Story and photo by Capt. Christopher Larsen
TACOMA, Wash. -- A group of Army Reserve senior leaders gathered at the Port of Tacoma's Pier 23 here Tuesday, Feb. 12, to receive briefings on the state of readiness of local Reserve units and facilities.
Maj. Gen. Luis Visot, deputy commanding general for operations, U.S. Army Reserve Command; Maj. Gen. Megan Tatu, commanding general of the 79th Sustainment Support Command, and Brig. Gen. I. Neal Black, commanding general of the 364th Expeditionary Sustainment Command, were at the pier specifically to get updates on the watercraft headquartered there.
Army watercraft, which provide critical logistics support to U.S. forces, have played an important role in operations over the past dozen years, Army officials said.
The Tacoma pier was once the home of the last floating machine shop in the Army inventory. That shop was struck from the rolls in 2010, but not before the valuable machine equipment was removed and installed in a land-based shop.
"Keeping the machinery here saved the Army millions of dollars," said Scott McKean, command executive officer of the 364th ESC.
The delegation visited the 175th, 467th, and 709th Transportation Companies at the pier. The units have a variety of watercraft in their inventories, ranging from small tugboats to a 115-ton floating crane.
On Feb. 12, the floating crane was in action, hosting joint training between the 175th and the 73rd Transportation Company, an active Army unit based at Fort Eustis, Va.
"This is a great training opportunity," said 1st Lt. Bryce Livingston, the 73rd's executive officer. "It's rare that we get a chance to get together with the Reserve side and share skills."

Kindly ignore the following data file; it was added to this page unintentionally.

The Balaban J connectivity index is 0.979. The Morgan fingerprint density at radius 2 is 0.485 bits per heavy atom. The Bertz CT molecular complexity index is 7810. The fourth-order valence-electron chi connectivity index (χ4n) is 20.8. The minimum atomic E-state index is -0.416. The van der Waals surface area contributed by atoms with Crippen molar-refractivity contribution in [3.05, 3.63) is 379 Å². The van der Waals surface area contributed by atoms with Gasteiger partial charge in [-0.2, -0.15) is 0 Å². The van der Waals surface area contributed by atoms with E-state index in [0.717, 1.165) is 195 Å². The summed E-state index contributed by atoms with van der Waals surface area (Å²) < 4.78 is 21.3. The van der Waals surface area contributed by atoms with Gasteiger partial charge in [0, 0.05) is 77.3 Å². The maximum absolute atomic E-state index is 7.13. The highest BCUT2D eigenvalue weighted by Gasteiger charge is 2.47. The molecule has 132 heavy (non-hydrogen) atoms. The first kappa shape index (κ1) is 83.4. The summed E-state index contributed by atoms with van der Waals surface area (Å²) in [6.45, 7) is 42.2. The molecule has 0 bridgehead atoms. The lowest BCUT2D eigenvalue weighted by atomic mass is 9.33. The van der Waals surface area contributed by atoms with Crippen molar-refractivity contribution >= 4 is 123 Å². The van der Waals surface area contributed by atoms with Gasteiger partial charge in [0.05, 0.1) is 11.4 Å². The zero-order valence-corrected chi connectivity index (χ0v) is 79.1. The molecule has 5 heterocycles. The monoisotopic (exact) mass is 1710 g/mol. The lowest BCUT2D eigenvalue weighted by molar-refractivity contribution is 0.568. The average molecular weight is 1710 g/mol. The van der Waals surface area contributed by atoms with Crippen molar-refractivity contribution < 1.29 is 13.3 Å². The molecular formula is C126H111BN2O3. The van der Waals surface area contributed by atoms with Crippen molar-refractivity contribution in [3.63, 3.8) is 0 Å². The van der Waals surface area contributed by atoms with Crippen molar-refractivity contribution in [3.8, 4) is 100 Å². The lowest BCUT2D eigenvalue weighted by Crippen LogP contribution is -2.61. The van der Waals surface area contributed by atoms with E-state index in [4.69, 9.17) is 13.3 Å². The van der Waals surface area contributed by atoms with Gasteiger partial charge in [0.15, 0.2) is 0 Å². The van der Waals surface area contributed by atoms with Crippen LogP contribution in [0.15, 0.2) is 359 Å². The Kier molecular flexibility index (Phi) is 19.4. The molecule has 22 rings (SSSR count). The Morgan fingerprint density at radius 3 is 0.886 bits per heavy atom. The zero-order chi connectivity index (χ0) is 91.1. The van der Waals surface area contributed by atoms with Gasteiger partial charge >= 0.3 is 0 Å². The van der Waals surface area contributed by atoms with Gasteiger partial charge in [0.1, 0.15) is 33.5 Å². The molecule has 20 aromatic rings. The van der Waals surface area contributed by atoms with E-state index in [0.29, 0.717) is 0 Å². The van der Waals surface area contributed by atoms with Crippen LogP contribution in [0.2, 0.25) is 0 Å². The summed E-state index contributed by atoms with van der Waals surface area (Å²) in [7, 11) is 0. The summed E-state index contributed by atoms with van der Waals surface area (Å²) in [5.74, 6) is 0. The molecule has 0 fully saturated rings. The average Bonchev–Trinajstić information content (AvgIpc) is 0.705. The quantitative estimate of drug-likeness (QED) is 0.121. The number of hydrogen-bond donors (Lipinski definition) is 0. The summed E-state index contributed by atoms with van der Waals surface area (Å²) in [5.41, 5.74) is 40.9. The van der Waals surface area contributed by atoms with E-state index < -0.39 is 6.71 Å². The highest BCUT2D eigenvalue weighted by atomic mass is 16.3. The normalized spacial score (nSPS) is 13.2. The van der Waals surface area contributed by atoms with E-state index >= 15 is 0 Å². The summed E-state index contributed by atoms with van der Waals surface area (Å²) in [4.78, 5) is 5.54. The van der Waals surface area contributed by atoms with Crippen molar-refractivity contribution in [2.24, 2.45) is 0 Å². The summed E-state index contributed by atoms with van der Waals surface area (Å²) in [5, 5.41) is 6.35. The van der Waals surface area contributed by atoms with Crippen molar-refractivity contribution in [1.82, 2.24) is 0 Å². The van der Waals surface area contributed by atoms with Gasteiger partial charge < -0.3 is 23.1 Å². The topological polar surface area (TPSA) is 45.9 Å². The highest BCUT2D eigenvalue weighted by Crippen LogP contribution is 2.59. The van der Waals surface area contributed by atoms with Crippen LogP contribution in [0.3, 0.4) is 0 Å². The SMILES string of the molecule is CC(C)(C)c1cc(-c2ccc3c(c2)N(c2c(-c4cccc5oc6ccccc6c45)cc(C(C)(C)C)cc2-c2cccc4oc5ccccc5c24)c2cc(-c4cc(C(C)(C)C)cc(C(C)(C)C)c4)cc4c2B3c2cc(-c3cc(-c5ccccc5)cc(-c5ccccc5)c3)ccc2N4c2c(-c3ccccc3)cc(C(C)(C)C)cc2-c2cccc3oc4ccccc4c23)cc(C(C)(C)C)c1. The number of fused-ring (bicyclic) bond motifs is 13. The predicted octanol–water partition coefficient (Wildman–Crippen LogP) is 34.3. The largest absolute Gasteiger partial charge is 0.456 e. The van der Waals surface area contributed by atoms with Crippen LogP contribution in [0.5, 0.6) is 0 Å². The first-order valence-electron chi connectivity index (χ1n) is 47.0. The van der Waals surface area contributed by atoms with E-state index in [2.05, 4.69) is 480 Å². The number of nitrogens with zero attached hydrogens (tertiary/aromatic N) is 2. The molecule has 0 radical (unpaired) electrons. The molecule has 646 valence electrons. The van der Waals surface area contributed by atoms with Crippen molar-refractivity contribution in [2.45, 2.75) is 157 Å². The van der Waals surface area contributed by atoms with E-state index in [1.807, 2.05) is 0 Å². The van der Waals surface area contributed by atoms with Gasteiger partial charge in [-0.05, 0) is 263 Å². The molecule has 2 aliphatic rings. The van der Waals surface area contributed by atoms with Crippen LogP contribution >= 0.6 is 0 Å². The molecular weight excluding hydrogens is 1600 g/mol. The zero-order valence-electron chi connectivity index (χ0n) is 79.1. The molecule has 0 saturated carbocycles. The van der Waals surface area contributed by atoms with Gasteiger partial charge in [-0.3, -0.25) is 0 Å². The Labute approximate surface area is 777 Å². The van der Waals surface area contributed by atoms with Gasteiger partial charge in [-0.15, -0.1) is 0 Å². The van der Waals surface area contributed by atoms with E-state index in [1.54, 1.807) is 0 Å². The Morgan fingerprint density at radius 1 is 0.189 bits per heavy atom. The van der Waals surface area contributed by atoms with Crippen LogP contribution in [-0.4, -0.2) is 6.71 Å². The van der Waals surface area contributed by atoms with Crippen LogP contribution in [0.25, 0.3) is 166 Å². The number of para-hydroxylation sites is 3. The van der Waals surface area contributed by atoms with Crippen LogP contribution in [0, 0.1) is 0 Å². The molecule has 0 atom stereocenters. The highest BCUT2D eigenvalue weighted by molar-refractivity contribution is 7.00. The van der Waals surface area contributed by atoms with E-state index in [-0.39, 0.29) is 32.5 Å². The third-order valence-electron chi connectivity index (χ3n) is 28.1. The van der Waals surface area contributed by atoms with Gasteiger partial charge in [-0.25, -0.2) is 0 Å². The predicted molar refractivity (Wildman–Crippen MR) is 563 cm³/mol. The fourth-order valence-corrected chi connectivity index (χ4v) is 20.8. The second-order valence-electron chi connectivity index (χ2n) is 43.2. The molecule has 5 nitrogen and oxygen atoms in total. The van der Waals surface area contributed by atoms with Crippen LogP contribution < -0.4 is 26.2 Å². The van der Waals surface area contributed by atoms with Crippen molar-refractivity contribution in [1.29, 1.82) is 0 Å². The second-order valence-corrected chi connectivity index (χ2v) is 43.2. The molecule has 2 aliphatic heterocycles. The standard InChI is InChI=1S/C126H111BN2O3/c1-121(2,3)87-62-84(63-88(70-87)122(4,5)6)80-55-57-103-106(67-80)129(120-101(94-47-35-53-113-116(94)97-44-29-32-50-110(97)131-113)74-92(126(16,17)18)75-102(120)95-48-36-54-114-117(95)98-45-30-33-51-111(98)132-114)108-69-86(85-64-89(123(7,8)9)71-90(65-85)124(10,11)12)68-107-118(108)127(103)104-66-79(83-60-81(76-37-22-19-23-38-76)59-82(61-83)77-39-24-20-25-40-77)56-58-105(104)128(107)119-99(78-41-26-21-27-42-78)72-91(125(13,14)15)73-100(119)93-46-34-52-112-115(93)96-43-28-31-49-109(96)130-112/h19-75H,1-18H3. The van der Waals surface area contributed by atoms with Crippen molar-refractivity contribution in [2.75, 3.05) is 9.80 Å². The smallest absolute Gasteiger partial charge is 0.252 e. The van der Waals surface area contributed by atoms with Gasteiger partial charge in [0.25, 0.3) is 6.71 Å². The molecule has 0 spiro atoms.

While touring the pier, the delegation received briefings on each type of watercraft and to hear about contributions made by the units stationed there, such as last summer's rescue of a civilian sailor whose boat was foundering in rough seas off the coast of California.
The generals got an up-close look at Landing Craft, Utility (LCU) 2025, the Malvern Hill, tied up alongside the pier. Chief Warrant Officer 2 Franky Caraska, one of the vesselmasters, led them on a guided tour through the 174-foor-long craft, even going into the engine room to describe progress on the boat's current overhaul.
In additional to the visiting generals, Pier 23 also hosted several staffers from Washington's congressional delegation.
Pat Chiarelli, from the office of Rep. Adam Smith (D-Wash.), and Zach Guill from the office of Rep. Dave Reichert (R-Wash.) had the opportunity to sit down and talk with soldiers and Army civilians about the capabilities of the 364th ESC and its downtrace units.
Chiarelli is the son of recently retired Gen. Pete Chiarelli, the former Army vice chief of staff.
According to Army officials, the briefings were part of an ongoing series of presentations designed to raise awareness of the Army Reserve and its capabilities.